Underlying the euphoria of GST cut is the caveat of excluding Input Tax Credit (ITC) from developers balance sheets, thus impacting the long-term profitability of projects and perhaps, the inevitable increase in prices which in fact is a conundrum. The arithmetic is simple: when ITC is removed, the developer will pay GST and not get credit for the same. Obviously, there will be an impact on the overall fiscal situation vis--vis project costing and profitability. With key construction input materials like steel and cement being taxed at 18 percent and 28 percent respectively, and ITC eliminated from the final GST calculation on sale, there is no doubt that building homes will become a costlier affair. While GST on steel is unlikely to be revised, the industry is expecting a cut in GST rates on cement. The removal of ITC will certainly lead to a rise in construction cost as the tax paid on inputs would act as one more cost item. In an ideal scenario, developers would have passed on this increase in cost to the buyers, but under conditions where sales are low and end-users are highly price sensitive, a hike in prices is unlikely. Hence, the developers are expected to keep their selling price unchanged and take a hit on their margins. While this latest GST rate cut, and perhaps the last before the General Elections, will bring in the much needed boost to home-buyer sentiments and investor confidence, a lot needs to be done to realise the full potential of GST as a uniform tax code. There are levies and cess and different types of taxes payable in different markets (states), while the actual rate of stamp duty and registration have not been subsumed into a single tax – and these vary across states. Input materials are a similar problem – high rates on steel and cement still continue, which need to be rationalised quickly for ease of doing business.

Even though GST is reduced on under-construction properties, the fact that ready-to-move-in homes are GST exempt does not escape home-seekers. As per the data which indicates that out of the total unsold stock of 6.73 lakh units in the top seven cities, only 13 percent are ready-to-move-in (RTM). Out of the remaining 5.88 lakh unsold under-construction units, 20 percent are slated to be completed by 2019. Naturally, buyers will continue to prefer RTM units, which are altogether free of GST rather than under-construction homes, which do attract this tax. The contest between a lower GST and no GST at all is a no-barrier – apart from the fact, that buyers of RTM homes have the benefit of instant gratification, freedom from project completion uncertainty, and savings on rental outgo until the project is completed.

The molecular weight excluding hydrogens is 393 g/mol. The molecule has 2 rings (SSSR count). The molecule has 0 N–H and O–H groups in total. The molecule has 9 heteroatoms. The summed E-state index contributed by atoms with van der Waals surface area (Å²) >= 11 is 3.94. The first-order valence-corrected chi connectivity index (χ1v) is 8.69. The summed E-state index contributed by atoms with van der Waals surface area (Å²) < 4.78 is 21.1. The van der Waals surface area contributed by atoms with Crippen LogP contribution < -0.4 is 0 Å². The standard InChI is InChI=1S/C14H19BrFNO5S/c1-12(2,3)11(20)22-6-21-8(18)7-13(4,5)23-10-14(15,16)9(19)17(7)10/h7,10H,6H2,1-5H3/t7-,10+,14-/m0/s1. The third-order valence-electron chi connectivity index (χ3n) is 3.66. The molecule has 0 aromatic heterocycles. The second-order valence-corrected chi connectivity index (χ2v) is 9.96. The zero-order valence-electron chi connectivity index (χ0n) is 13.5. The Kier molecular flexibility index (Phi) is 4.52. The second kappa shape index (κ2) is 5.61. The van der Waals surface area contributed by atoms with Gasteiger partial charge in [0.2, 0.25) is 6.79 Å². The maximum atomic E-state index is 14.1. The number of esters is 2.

As per ICRA report, profitability indicators for FY2019 are likely to moderate to 14 – 15 percent (vis--vis 18 percent in FY2018) with some moderation in net interest margins, though upfront income booking on assignments could provide some support.

As for FY2020, ICRA expects HFCs to report similar profitability indicators as FY2019, unless a prolonged slowdown in growth impacts the operating expense ratios and asset quality of some asset classes, which could lead to a further dip in profitability indicators.


Housing loan portfolio growth for HFCs and non-banking finance companies (NBFCs) reduced to 13 percent year-on-year (y-o-y) for the period ended 31 December, 2018 (18 percent for the same period last year) as per rating agency ICRA. Consequently, banks have availed this opportunity in the market and increased their portfolio 17 percent y-o-y in the same period (14 percent for the same period last year). Total housing credit outstanding increased by 16 percent (18 percent for the same period last year) and stood at a little over Rs. 18 lakh crore as on 31 December, 2018. As disbursements in Q4 (January – March) FY 2019 are also expected to be muted for some large HFCs, FY2019 housing credit growth is likely to be in the range of 13 -15 percent, with the pace of growth of banks being higher than that of HFCs.

In the backdrop of sustained caution among Non-Banking Finance Companies (NBFC) of which HFCs are also part of, with their exposure to real estate, private equity firms are emerging as the largest source of funding to developers. NBFCs had turned aggressive with their lending to real estate sector over the past few years, but had to slow down in the last two quarters, given the liquidity circumstances. While NBFCs are crawling back and have started investing, they are selective with quality and liquidity of assets they are investing in. The liquidity gap that has been created by NBFCs going slow on investing in new assets have provided private equity players a robust pipeline of real estate project financing transactions. Private equity firms have invested around $7.80 billion across 20 deals between October and March as per data from Venture Intelligence.